On the 16th October I was given an opportunity to share a stage in Oxford with Cllr Tom Hayes, Cabinet Member for Zero Carbon Oxford at Oxford City and Dominic Humphreys, Department of Business, Energy and Industrial Strategy (BEIS) lead on Minimum Energy Efficiency Standards (MEES).
The event, organised by Oxfordshire Greentech and Oxford City Council, explored the future of MEES with BEIS, with local landlords, developers, tenants, designers and contractors of commercial buildings in attendance.
LCMB was asked to outline their experience of commercial energy efficient retrofits.
“Oxford City Council has declared a climate emergency and Oxford’s Citizens’ Assembly has been looking at how to reduce emissions from buildings, with a view to shaping council policy. We support the aim of improving energy efficiency and commercial landlords already need to be planning how they will meet the climate emergency targets of the City Council.
Improved standards can save significant sums as well as protect our planet. All businesses should be taking the opportunity to read and respond to the government’s plans, so that the proposed changes are radical and practical. We need to me making big changes to energy management and going further and faster down the road to a Zero Carbon Britain.”
Councillor Tom Hayes, Cabinet Member for Zero Carbon Oxford
Source: Oxford City Council
What is MEES and who does it impact?
The MEES Regulations are part of the Energy Efficiency (Private Rented Property) (England and Wales) Regulations 2015. This is an element of the Government’s carbon reduction commitment and target of cutting CO2 emissions by at least 40% by 2030.
The Energy Efficiency (Private Rented Sector) (England and Wales) Regulations 2015 made it unlawful from 1st April 2018 to let residential or commercial properties with an Energy Performance Certificate (EPC) rating of ‘F’ or ‘G’ (i.e. the lowest 2 grades of energy efficiency on an Energy Performance Certificate (EPC)).
The Regulations apply to sub-lettings and assignments and from 1st April 2023, MEES will be extended to cover all leases, including where a lease is already in place (i.e. one that predates 1st April 2018).
How does this impact commercial property?
Since the 1st April 2018, if you are creating a new lease, sub-lease or assignment you have to obtain a EPC. If your premises are rated F or G you are unable to complete your transaction until you improve your EPC rating to E or better through energy efficiency measures with a payback of seven years or less.
Over the last year, we’ve worked with several clients whose properties fell short of an E and supported them to implement the most cost effective measures to obtain their rating and complete their transactions.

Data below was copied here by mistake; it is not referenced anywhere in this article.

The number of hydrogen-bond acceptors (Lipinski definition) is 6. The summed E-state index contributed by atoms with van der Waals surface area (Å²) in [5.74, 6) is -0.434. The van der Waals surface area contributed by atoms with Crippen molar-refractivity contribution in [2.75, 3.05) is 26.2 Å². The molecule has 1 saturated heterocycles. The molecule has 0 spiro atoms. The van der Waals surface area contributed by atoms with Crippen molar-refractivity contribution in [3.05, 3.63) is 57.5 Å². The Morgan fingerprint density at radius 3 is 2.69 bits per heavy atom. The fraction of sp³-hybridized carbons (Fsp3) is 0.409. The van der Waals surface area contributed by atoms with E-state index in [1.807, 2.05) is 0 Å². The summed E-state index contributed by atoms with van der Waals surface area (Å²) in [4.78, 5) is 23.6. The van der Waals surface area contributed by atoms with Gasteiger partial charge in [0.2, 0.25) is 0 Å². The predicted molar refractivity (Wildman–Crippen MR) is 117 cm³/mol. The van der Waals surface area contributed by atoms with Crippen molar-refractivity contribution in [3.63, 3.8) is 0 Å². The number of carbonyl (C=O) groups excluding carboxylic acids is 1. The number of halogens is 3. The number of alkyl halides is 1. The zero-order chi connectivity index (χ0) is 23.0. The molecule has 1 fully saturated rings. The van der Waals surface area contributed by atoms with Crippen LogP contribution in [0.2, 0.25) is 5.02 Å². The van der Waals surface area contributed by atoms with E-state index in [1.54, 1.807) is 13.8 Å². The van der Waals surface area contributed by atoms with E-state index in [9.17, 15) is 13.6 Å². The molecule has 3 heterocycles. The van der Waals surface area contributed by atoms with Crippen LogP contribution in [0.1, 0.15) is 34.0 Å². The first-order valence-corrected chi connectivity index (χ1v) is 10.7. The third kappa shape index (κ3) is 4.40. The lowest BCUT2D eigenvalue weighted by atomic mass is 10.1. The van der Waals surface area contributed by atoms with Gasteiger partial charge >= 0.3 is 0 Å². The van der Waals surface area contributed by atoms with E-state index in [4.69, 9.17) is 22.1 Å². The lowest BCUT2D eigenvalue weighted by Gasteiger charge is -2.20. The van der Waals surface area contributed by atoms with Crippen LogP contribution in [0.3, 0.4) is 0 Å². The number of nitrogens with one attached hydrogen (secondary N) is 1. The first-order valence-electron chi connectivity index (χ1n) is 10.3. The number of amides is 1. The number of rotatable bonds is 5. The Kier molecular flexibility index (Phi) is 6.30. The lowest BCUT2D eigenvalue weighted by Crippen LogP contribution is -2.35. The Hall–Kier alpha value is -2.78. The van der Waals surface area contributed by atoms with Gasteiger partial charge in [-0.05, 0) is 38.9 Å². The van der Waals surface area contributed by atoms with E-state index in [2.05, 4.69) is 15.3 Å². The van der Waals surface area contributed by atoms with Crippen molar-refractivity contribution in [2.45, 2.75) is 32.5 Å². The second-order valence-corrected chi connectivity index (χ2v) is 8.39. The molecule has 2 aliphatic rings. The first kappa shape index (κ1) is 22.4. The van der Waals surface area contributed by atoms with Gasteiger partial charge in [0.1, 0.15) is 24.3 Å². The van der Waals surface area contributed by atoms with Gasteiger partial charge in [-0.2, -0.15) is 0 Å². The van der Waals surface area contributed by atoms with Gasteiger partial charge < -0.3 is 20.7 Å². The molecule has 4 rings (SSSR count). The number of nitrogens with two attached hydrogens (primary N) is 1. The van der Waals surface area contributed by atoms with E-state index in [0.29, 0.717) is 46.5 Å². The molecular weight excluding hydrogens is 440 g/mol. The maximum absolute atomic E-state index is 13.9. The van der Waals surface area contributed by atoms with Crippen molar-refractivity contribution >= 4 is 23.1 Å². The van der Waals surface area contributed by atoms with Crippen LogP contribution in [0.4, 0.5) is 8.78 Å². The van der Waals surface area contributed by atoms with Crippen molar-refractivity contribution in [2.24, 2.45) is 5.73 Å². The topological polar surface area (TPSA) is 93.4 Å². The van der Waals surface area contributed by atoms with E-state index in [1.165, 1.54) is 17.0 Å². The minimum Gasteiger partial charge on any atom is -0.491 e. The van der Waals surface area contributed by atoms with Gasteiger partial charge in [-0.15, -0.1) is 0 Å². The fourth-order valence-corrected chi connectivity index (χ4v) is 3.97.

What to expect in the future?
Before yesterday’s event the Government published “Leading on Clean Growth The Government Response to the Committee on Climate Change’s 2019 Progress Report to Parliament – Reducing UK emissions” which sets out an ambition for the UK to continue to be a leader in clean growth – cutting emissions while growing the economy.
In this document the Government set out a proposed trajectory of EPC Band B by 2030 for minimum energy efficiency standards in non-domestic rented buildings. They estimate this could save businesses £1 billion per year in energy costs by 2030. They are currently consulting on this ambition and yesterday’s event was part of this consultation.
When implemented this would mean that over the next ten years an estimated £6billion will need to be invested by commercial landlords to comply with the EPC requirements to improve the energy efficiency of their buildings. This will raise key questions with respect to the value and liabilities associated with exiting commercial buildings.
Based on our experience, we highly recommend that landlords now consider their existing stock and review what measures will be required to bring the existing EPC performance up this standard. This will allow you time to consider how the costs, and disruption associated with implementing the measures to comply with legalisation, can be mitigated for you and your tenants.
The upside for UK PLC – our leadership in climate change action
The UK has long been at the vanguard of action to tackle the climate change threat – from Margaret Thatcher’s speech to the UN in 1989, to the Climate Change Act in 2008, to the key role they played in securing the Paris Agreement in 2015. The UK’s historic new target to reach net zero greenhouse gas emissions by 2050 – made the UK the first major economy to enshrine such a target in law – further cements the UK position as a world-leader in responding to the climate change ecological crisis.
The Government states that “Achieving net zero will bring an end to the UK’s contribution to global warming” and the “Leading on Clean Growth” publication sets out an ambitious set of measure to support this aim.
When read with other recent Government publications, such as the Industrial Strategy documents, it suggested that the UK Government are prepared to create legalisation which pushes further than existing EU wide legalisation. If this appetite continues, and is actioned, after Brexit is behind us it will create a platform for the UK to become a world leader in clean and zero carbon technology delivering a very significant and tangible upside for post Brexit UK.
For more information about the event read the press release by Oxford City Council.
If you’d like support to review the impact this legalisation will have on your commercial property or to review viable energy efficiency retrofits which pay for themselves quickly then contact John O’Brien on t: 01295 722823 or e: firstname.lastname@example.org for a informal, no obligation, discussion.